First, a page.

Since April 2015, the world’s first remotely operated air traffic control centre has been operational. The pioneering solution from Saab has advanced from offering productivity efficiency at small operations to enhancing controller operations at larger, more complex airports.

The world’s first remotely operated air traffic control centre received final operational approval in October 2014. As of April 2015, all flights at Örnsköldsvik Airport on Sweden’s east coast are controlled from Sundsvall Remote Tower Centre 140km to the south.

The Saab Remote Tower System, developed in collaboration with the Swedish air navigation service provider LFV, has great potential to significantly reduce costs and increase the safety of air traffic control. This virtual technology has had the added capability of enhancing aerodrome control for all classes of airports, including large international hubs.

Nine years in the making

Until April 2015, traditional ATC services at Örnsköldsvik Airport, based on direct human observation from a high tower, were the basic solution for operations. That was the past; now, the controllers use high-definition cameras, specially designed pan-tilt-zoom cameras and an environmental protection system on a mast at Örnsköldsvik that project the outside picture onto panoramic displays at the remote centre 140km away. This is not a revolution – It’s evolution, taking ATC operation into the 21st century.

The development of the remote tower service concept started in 2006 to reduce the capital cost of infrastructure at relatively low-traffic airports, as well as to address the inefficient use of highly trained controllers, who may be handling only a few flights a day.

By co-locating the control of multiple airports at a common remote control centre – which can be located anywhere – huge gains in efficiency are achieved. A team of controllers can be allocated more effectively, rendering smaller airports more economically viable and extending their operating times.

All this depends, of course, on the reliability of the communication infrastructure and on ensuring that the system integrity remains intact even in extreme weather conditions. These concerns were shared by the developers and the licensing authorities alike. Saab’s long experience of supplying hardened communication systems to the military and its healthy cooperation with air navigation service providers played a significant role in successfully meeting these challenges.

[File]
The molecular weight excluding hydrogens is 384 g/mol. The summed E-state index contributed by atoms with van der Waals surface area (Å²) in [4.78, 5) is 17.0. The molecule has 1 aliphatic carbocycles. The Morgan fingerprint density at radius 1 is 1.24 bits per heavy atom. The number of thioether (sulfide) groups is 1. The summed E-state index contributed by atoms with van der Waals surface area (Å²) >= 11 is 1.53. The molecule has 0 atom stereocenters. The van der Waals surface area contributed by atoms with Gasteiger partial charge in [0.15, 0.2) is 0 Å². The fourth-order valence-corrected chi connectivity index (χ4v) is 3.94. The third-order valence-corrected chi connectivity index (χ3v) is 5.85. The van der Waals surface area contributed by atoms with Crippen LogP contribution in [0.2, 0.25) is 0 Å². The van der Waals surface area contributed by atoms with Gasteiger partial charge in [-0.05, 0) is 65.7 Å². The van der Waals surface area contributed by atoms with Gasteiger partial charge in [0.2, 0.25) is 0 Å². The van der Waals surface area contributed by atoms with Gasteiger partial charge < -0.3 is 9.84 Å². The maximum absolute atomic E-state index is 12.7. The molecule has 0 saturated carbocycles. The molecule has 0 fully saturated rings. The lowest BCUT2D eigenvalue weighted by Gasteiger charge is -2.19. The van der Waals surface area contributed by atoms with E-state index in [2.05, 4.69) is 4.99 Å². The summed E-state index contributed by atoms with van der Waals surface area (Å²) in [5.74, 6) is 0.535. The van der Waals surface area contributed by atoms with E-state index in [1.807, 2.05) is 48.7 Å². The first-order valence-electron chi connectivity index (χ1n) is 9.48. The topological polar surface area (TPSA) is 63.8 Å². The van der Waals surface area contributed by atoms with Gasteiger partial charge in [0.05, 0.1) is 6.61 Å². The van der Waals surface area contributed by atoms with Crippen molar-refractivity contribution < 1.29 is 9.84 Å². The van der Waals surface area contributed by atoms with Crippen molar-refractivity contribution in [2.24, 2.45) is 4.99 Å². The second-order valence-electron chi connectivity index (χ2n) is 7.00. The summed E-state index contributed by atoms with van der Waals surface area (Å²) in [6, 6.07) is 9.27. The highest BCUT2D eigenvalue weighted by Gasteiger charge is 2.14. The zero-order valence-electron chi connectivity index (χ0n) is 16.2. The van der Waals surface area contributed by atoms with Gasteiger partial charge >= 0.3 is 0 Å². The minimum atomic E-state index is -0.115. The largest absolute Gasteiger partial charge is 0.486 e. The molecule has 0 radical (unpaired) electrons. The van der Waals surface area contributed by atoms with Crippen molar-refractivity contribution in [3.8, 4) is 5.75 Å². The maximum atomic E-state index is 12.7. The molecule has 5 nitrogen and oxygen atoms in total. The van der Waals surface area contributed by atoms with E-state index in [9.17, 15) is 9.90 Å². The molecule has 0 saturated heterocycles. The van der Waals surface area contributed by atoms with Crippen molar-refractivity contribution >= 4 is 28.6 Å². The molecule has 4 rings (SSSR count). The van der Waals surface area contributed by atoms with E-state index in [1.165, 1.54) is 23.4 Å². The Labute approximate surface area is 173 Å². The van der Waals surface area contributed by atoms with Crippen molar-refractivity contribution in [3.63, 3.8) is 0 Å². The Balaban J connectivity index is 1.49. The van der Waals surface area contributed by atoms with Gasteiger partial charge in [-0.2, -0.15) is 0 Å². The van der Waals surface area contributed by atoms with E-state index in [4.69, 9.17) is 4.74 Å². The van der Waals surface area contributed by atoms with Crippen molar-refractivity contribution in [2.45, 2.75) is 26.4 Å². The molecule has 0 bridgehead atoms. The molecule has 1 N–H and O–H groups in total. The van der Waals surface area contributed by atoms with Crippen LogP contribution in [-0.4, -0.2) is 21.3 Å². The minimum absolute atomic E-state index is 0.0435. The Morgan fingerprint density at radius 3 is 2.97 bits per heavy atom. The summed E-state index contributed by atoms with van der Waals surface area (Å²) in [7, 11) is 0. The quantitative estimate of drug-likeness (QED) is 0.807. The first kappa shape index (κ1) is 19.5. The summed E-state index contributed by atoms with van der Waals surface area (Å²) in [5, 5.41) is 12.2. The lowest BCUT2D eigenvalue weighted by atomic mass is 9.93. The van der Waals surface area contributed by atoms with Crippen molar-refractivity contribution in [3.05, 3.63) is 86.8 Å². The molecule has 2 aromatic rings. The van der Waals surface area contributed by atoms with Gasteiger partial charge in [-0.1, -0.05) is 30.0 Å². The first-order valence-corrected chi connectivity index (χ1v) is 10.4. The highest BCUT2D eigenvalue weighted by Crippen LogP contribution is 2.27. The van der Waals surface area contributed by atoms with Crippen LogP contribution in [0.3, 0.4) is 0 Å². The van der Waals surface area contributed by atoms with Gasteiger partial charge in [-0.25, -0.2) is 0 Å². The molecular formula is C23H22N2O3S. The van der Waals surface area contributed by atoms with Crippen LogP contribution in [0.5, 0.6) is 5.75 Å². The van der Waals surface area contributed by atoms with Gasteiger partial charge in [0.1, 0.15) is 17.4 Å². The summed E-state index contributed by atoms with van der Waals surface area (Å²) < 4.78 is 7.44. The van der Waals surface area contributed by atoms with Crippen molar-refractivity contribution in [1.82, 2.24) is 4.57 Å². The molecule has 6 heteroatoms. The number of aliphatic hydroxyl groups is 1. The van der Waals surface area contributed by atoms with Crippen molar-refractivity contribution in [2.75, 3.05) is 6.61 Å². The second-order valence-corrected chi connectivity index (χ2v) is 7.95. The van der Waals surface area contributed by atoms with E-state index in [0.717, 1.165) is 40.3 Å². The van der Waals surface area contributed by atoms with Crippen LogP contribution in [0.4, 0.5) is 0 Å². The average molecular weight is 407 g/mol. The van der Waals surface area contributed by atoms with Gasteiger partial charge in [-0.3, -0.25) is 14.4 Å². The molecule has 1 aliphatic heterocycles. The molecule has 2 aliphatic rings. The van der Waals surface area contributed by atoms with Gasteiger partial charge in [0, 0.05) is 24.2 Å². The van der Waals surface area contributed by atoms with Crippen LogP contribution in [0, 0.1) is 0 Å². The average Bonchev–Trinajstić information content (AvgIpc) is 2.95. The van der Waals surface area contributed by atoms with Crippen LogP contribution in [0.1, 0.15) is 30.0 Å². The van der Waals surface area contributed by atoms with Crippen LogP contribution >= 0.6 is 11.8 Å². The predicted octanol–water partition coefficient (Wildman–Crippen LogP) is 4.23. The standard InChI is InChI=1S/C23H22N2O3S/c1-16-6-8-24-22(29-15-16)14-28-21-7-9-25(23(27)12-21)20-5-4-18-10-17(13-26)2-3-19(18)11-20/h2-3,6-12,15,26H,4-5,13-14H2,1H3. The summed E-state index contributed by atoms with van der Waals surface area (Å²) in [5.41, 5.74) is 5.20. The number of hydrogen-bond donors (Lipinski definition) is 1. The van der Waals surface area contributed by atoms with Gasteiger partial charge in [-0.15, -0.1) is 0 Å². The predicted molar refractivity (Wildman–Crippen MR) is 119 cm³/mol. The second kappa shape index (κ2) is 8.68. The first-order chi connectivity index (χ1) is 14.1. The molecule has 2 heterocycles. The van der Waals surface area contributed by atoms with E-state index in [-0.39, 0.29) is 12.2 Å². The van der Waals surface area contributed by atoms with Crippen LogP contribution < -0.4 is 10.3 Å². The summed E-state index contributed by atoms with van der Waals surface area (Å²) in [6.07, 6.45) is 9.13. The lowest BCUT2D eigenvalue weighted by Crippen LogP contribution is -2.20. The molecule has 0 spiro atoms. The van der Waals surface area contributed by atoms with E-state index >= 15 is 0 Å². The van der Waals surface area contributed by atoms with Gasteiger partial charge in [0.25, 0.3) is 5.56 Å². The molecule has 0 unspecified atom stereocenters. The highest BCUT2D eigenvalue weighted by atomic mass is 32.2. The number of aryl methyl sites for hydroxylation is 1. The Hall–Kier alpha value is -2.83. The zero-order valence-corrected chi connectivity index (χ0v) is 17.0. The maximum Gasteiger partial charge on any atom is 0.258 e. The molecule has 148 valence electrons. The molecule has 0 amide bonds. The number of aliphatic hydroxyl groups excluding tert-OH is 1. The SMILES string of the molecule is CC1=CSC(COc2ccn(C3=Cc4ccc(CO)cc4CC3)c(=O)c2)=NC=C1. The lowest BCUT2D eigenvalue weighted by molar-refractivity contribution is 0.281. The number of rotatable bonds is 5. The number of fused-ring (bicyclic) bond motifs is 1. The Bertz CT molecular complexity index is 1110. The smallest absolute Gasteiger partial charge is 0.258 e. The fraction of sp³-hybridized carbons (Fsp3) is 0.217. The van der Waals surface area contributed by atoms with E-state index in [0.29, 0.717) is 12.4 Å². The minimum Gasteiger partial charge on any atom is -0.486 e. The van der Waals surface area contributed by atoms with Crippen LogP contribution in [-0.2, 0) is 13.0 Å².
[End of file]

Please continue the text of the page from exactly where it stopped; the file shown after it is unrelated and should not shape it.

The Saab Remote Tower System has been installed and tested at different locations around the world – at sites in Norway, two sites in Sweden, one in Australia and one in the Netherlands – and for different applications, with very promising results. The latest sites under contract are in the US and Ireland.

"With this international footprint, along with the world’s first operationally approved system meeting ICAO rules and regulations, the interest in this technology from larger airports around the world has increased dramatically," says David Shomar, vice-president – civil security for Middle East and north Africa operations.

"We are now launching our aerodrome control solution servicing contingency towers and enhancing controller operations at larger airports. Infrared tracking, zoom capability, drone detection and other surveillance capabilities have been successfully integrated into our aerodrome control technology."

This is the next step in the evolution of virtual aerodrome control. Saab’s contingency tower solution uses a high-definition out-the-window display duplicating the environment that the air traffic controllers are used to, and provides visual and technical enhancements without changing the operational procedures that are in place. This approach reduces the need for any retraining of controllers while giving them the added tools needed to safely manage increasingly complex, expanding airport operations.

Saab has looked into the future and accepted the challenge to lead the way in meeting the obstacles ahead. The evolution continues, and with Saab’s innovative solutions, air traffic control will meet that challenge with confidence.